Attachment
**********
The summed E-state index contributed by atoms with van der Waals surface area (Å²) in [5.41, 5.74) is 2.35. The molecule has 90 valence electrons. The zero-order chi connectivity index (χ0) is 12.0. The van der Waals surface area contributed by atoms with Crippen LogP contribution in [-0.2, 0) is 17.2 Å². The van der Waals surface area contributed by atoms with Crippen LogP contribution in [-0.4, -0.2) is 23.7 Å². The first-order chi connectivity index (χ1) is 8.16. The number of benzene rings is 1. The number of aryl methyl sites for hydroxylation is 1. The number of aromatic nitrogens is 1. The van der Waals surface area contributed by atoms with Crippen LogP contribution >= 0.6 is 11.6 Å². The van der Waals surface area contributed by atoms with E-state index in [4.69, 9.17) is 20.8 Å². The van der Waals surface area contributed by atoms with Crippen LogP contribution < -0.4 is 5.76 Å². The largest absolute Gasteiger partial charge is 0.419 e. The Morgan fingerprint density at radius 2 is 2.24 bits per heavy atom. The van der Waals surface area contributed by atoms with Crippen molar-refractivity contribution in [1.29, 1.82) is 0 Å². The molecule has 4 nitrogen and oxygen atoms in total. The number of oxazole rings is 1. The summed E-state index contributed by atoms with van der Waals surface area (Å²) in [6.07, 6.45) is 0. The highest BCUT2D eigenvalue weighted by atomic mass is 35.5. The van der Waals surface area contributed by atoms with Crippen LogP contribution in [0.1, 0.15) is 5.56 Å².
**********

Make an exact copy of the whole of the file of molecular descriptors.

The summed E-state index contributed by atoms with van der Waals surface area (Å²) in [5.41, 5.74) is 2.35. The molecule has 90 valence electrons. The zero-order chi connectivity index (χ0) is 12.0. The van der Waals surface area contributed by atoms with Crippen LogP contribution in [-0.2, 0) is 17.2 Å². The van der Waals surface area contributed by atoms with Crippen LogP contribution in [-0.4, -0.2) is 23.7 Å². The first-order chi connectivity index (χ1) is 8.16. The number of benzene rings is 1. The number of aryl methyl sites for hydroxylation is 1. The number of aromatic nitrogens is 1. The van der Waals surface area contributed by atoms with Crippen LogP contribution >= 0.6 is 11.6 Å². The van der Waals surface area contributed by atoms with E-state index in [4.69, 9.17) is 20.8 Å². The van der Waals surface area contributed by atoms with Crippen LogP contribution < -0.4 is 5.76 Å². The largest absolute Gasteiger partial charge is 0.419 e. The Morgan fingerprint density at radius 2 is 2.24 bits per heavy atom. The van der Waals surface area contributed by atoms with Crippen molar-refractivity contribution in [1.29, 1.82) is 0 Å². The molecule has 4 nitrogen and oxygen atoms in total. The number of oxazole rings is 1. The summed E-state index contributed by atoms with van der Waals surface area (Å²) in [6.07, 6.45) is 0. The highest BCUT2D eigenvalue weighted by atomic mass is 35.5. The van der Waals surface area contributed by atoms with Crippen LogP contribution in [0.1, 0.15) is 5.56 Å².